So you want to be a research analyst, do you want to work on the buy side or the sell side?
Part 1 - The Sell Side described sell analysts in general. Part 2 moves on to describe buy side analysts.
Part 2 – Buy Side Analysts
Buy side analysts perform many of the same functions as sell side analysts: research companies, financial modeling, make buy/sell recommendations, etc. However, buy side analysts will use research from many sell side analysts and combine it with their own research to make recommendations.
The main difference is that buy side research is proprietary and is used for the purpose of managing a portfolio of their clients’ money. Buy side clients are pension funds, endowments, high net worth individuals, retail investors, etc. that give their money to a professional investor to invest on their behalf. If you’ve ever owned a mutual fund you’ve given your money to the buy side. Hedge funds and mutual funds are probably the two most common types of investment firms on the buy side.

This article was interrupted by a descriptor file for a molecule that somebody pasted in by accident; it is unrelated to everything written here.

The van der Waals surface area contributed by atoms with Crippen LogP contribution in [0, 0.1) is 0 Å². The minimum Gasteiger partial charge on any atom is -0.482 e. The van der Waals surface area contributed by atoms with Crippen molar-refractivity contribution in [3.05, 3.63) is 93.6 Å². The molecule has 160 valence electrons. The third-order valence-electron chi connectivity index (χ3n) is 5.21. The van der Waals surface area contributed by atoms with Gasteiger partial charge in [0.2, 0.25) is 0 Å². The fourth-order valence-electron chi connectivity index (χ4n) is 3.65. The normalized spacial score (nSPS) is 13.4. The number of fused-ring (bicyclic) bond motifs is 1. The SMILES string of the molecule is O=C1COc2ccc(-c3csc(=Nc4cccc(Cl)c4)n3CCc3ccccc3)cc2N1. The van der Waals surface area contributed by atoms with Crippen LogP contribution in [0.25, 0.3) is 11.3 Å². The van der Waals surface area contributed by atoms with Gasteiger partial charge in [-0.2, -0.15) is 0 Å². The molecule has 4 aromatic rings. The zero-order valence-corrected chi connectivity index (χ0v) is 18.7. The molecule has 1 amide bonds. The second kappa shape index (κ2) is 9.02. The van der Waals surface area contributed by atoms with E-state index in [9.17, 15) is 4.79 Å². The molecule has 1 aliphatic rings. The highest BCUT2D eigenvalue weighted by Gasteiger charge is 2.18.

So while a sell side analyst’s job is to sell research to buy side clients, the buy side analyst’s job is to “sell” research to portfolio managers. Portfolio managers make the ultimate buy/sell decision, but they arrive at that decision utilizing the research and recommendations from buy side analysts.
So what is the best path for me? Find out in Part 3 - Buy Side vs. Sell Side …
- Macro Junkies Gather Around: All About Forex Portfolio Management
- The Future of Active Management: Are Buy Side Analysts About to Become Extinct?
- How to Start a Hedge Fund … and Buy that House with the Pool and the Pond
- The Path to Investment Banking: Become a Helicopter Pilot?
- The Investment Banking Path to a Hedge Fund: Is it Necessary?